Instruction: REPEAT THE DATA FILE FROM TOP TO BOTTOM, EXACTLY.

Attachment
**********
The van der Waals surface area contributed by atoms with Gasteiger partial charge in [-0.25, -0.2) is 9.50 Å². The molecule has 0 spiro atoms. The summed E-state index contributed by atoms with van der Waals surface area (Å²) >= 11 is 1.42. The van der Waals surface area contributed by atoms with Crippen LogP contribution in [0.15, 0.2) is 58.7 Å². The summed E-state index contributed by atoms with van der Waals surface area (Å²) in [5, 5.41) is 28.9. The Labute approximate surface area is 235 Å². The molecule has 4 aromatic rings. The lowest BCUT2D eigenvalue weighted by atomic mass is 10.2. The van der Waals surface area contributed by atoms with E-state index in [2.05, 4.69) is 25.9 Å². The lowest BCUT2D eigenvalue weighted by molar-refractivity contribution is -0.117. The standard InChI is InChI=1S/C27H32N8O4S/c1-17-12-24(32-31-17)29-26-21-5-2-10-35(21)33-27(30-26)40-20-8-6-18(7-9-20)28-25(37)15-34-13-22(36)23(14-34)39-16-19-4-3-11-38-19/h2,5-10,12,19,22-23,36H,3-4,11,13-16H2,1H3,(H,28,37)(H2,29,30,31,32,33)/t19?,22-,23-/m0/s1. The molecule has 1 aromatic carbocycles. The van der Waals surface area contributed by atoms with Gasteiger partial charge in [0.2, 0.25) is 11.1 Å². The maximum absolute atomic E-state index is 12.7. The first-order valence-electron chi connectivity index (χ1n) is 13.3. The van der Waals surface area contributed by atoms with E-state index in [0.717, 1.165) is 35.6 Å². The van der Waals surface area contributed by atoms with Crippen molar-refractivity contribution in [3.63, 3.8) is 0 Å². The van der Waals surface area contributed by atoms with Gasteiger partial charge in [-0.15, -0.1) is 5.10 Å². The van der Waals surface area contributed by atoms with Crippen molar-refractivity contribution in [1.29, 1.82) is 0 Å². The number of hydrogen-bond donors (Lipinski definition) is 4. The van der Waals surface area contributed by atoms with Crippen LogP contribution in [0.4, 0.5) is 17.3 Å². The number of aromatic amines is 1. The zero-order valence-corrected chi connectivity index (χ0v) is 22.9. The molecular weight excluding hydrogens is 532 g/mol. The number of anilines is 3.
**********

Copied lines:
The van der Waals surface area contributed by atoms with Gasteiger partial charge in [-0.25, -0.2) is 9.50 Å². The molecule has 0 spiro atoms. The summed E-state index contributed by atoms with van der Waals surface area (Å²) >= 11 is 1.42. The van der Waals surface area contributed by atoms with Crippen LogP contribution in [0.15, 0.2) is 58.7 Å². The summed E-state index contributed by atoms with van der Waals surface area (Å²) in [5, 5.41) is 28.9. The Labute approximate surface area is 235 Å². The molecule has 4 aromatic rings. The lowest BCUT2D eigenvalue weighted by atomic mass is 10.2. The van der Waals surface area contributed by atoms with E-state index in [2.05, 4.69) is 25.9 Å². The lowest BCUT2D eigenvalue weighted by molar-refractivity contribution is -0.117. The standard InChI is InChI=1S/C27H32N8O4S/c1-17-12-24(32-31-17)29-26-21-5-2-10-35(21)33-27(30-26)40-20-8-6-18(7-9-20)28-25(37)15-34-13-22(36)23(14-34)39-16-19-4-3-11-38-19/h2,5-10,12,19,22-23,36H,3-4,11,13-16H2,1H3,(H,28,37)(H2,29,30,31,32,33)/t19?,22-,23-/m0/s1. The molecule has 1 aromatic carbocycles. The van der Waals surface area contributed by atoms with Gasteiger partial charge in [0.2, 0.25) is 11.1 Å². The maximum absolute atomic E-state index is 12.7. The first-order valence-electron chi connectivity index (χ1n) is 13.3. The van der Waals surface area contributed by atoms with E-state index in [0.717, 1.165) is 35.6 Å². The van der Waals surface area contributed by atoms with Crippen molar-refractivity contribution in [3.63, 3.8) is 0 Å². The van der Waals surface area contributed by atoms with Gasteiger partial charge in [-0.15, -0.1) is 5.10 Å². The van der Waals surface area contributed by atoms with Crippen molar-refractivity contribution in [1.29, 1.82) is 0 Å². The number of hydrogen-bond donors (Lipinski definition) is 4. The van der Waals surface area contributed by atoms with Crippen LogP contribution in [0.4, 0.5) is 17.3 Å². The number of aromatic amines is 1. The zero-order valence-corrected chi connectivity index (χ0v) is 22.9. The molecular weight excluding hydrogens is 532 g/mol. The number of anilines is 3.